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Bullseye Buzz: Your Privacy, Your Stories, Your B2B Marketing Plans

by | Feb 5, 2021

By Maria Harrison

By now, it should be evident that digital marketing is a field where tactics that worked yesterday may not always be effective tomorrow. Tastes shift, technology improves, methodologies change, laws are modified, and platforms adjust. This week I’ll be covering three instances of recent changes that will potentially impact your digital marketing tactics.

Google Speaks on App Tracking Transparency, IDFA

While we’ve discussed the changes to Apple’s privacy policies and its problems for Facebook in the past, Google has finally come forward with information on their plans for privacy as well as the changes coming from Apple’s rollout. For anyone who hasn’t been following this as in-depth as we have, IDFA stands for Identifier For Advertisers. It’s how advertisers track and target advertisements within apps on iOS devices. Google has their own version, referred to as AAID (Android Advertising ID). With iOS 14, Apple has made each app’s tracking require an opt-in which is predicted to have far few people sharing their data which will completely shake up the data shared with advertisers.

Google is now discussing how App Tracking Transparency (ATT) by Apple may affect everything from targeting to app download tracking. They’ve revealed their own ATT plans are to no longer collect and use IDFA for some of their apps; they didn’t list all of them but they did say YouTube and Maps are among them. This impact isn’t great news for digital marketers as it will potentially affect everything from targeting to campaign engagement to performance. 

This hasn’t all rolled out yet but the reality is neither Google nor Apple can wholly eliminate all tracking and targeting opportunities. And they’ve already begun offering alternative opportunities to monitor attribution. Apple announced features to the SKAdNetwork coming this spring.

So while the news isn’t great right now, we expect to see alternatives come to play which will allow for tracking and targeting while still keeping user privacy at a premium. 

Instagram May Remove Sharing Feed Posts to Stories

Well, folks, this one was upsetting! As someone who loves to share posts to her own personal story, and as a professional who uses this feature all the time to amp up client content, this one could be a doozy too. In an effort to eliminate publication duplication within the app, Instagram is testing the elimination of sharing Feed posts to Stories. Since the only real way to see Stories is to follow someone, users are primarily already seeing that content as part of the feed posts. That’s technically double-posting the same content, and that, according to Instagram and many ‘grammers, can be annoying. 

According to Instagram (via Social Media Today):

“We’ve seen from research that people prefer to see original photos and videos in Stories from the people they care about. The goal of our test is to better understand how people feel about this type of content and ultimately improve the Stories experience.”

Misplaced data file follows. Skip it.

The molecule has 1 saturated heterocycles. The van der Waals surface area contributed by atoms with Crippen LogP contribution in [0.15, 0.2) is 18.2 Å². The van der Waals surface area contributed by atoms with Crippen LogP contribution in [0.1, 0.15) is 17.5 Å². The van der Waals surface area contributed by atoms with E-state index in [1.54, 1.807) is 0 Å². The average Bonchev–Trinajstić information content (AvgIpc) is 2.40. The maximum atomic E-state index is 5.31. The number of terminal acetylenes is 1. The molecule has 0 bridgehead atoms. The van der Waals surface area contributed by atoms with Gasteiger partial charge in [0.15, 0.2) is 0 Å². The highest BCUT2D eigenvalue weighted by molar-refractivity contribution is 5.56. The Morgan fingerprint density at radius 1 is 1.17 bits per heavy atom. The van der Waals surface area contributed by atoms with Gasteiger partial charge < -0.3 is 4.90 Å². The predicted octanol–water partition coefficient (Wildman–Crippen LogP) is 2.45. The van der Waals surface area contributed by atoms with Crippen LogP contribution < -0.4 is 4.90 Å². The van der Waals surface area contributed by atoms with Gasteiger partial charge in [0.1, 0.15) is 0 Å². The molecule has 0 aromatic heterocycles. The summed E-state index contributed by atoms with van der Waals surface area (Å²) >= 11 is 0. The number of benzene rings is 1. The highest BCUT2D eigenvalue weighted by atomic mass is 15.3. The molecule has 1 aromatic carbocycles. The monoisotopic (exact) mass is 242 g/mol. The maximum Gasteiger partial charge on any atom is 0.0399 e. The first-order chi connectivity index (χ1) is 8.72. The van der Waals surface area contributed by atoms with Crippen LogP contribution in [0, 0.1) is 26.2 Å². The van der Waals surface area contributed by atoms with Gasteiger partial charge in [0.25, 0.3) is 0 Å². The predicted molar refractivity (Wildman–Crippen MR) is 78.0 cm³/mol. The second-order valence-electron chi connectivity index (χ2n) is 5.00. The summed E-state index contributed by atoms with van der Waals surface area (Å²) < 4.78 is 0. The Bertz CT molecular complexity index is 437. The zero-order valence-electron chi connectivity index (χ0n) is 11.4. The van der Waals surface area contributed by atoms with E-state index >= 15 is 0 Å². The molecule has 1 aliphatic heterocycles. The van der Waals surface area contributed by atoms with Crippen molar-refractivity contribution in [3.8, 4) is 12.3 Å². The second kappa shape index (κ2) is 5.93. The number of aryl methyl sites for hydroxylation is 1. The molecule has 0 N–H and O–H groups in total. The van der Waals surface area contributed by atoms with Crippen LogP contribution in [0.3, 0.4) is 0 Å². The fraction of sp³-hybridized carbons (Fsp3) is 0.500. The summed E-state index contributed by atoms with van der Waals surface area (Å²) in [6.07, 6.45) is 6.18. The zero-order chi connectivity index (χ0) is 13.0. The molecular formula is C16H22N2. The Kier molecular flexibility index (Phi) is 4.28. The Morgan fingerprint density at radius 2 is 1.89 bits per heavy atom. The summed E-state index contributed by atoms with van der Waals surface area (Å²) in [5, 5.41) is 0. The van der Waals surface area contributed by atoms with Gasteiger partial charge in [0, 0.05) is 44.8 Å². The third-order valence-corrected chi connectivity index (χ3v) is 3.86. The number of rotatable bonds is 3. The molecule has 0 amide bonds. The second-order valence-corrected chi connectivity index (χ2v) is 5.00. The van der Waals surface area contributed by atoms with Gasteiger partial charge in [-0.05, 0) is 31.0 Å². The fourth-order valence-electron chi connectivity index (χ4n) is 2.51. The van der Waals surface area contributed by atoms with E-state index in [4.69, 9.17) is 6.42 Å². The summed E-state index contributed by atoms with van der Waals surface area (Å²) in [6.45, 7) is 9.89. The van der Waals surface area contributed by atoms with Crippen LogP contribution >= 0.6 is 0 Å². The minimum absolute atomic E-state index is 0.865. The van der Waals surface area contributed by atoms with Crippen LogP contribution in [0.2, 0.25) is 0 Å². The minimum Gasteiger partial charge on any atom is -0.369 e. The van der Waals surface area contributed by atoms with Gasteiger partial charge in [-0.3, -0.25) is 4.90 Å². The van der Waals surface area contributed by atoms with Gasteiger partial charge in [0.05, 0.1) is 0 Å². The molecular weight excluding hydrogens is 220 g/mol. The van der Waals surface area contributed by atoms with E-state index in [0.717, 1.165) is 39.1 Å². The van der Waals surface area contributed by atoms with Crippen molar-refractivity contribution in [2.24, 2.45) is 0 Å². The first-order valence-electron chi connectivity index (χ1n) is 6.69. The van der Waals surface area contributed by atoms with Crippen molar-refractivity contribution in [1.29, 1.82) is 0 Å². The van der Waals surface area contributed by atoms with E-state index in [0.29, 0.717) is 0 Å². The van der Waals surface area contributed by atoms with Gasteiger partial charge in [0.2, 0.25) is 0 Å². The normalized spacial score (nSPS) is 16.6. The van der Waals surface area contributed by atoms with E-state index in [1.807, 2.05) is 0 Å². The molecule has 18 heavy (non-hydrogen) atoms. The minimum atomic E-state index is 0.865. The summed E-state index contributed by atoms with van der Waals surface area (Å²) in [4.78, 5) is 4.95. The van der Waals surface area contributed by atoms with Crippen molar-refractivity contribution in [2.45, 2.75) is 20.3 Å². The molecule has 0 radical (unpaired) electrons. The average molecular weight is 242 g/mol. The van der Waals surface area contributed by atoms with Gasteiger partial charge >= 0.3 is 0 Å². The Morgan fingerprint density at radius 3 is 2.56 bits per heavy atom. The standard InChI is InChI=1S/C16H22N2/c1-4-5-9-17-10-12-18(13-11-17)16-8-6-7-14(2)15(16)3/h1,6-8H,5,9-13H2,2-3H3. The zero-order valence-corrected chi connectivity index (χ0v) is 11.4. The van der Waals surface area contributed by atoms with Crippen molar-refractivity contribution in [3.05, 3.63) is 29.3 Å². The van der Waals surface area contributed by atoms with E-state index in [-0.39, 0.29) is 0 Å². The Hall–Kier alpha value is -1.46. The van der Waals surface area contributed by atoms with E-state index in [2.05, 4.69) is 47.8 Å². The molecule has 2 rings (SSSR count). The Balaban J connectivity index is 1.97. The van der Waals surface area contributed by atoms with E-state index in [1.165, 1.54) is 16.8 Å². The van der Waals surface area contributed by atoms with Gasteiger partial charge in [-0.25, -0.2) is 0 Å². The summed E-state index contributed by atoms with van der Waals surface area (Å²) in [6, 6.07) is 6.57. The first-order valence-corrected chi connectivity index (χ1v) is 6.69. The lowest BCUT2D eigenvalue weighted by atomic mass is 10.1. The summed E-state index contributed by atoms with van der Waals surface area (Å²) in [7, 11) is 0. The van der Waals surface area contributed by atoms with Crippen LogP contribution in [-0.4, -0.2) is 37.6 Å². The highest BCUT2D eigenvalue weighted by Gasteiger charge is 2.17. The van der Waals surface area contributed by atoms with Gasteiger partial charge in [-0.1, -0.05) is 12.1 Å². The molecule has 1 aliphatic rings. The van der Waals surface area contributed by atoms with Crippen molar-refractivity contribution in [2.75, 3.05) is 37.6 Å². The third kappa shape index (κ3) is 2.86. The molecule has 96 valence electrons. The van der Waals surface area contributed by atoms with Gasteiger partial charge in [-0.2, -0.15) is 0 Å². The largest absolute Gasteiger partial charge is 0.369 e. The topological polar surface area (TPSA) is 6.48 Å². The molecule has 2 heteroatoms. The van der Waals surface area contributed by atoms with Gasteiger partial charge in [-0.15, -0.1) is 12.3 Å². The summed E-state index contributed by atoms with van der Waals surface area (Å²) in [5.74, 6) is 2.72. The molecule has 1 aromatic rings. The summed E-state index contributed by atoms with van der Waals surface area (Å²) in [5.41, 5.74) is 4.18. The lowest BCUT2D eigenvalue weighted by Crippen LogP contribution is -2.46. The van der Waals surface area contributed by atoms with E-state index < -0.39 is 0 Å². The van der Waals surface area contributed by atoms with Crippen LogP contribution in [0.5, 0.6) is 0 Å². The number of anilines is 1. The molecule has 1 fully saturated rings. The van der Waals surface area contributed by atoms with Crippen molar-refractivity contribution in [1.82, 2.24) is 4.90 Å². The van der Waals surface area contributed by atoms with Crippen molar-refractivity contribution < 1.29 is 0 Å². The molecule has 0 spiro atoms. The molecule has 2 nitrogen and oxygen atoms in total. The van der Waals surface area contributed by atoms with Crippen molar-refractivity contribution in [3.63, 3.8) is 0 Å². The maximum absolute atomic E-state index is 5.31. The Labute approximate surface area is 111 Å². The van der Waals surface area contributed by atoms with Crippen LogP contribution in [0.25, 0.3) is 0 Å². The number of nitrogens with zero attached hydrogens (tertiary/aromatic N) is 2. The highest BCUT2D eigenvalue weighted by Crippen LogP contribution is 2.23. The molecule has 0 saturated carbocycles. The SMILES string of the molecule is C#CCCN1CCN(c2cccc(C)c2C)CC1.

They’ve also made similar recommendations regarding Reels, the TikTok-like short video platform within Instagram. In essence, it’s a step to force users, brands, marketers, influencers, and others to create original content for each area of Instagram. That’s not a bad idea considering each has its own primary function, value, and audience but we still like to cross-pollinate content and this change will alter our ability to do that.

Marketing Channels for B2B You May Not Have Considered

The list of differences between marketing to consumers versus marketing to businesses is long. There are different tactics, platforms, targeting, content, and methodologies at play. One area that has largely been the strategy of consumer-facing content-marketing has been live video whereas businesses historically have been focused on longform video and webinars. 

While the trend for B2B Live Video had been rising in recent years, in 2020, Live Video became the fastest-growing content type with 29% of B2B Marketers utilizing it. The pandemic simply necessitated it for some businesses.  Webinars and live informational videos on Social Media are now possible on Facebook, LinkedIn, YouTube, Instagram, and other platforms. In most cases, these platforms place a high priority on live video in their algorithms and share it to wider audiences than an image or even an uploaded video. It also allows for real-time communication with viewers, which research is showing has a beneficial result.

63% of B2B marketing representatives were willing to provide their contact information in order to watch. 64% said they were ready to watch between 20 minutes and an hour while researching a B2B purchase. 

But before you choose which platform is best suited for your B2B needs, consider where your targeted audience is most likely to be looking for your product or service. While Facebook Live is the most popular outlet with 64% of those surveyed, don’t forget about LinkedIn. With only 5% of digital marketers using LinkedIn for live video, your content may stand out there since the channel is less cluttered. 

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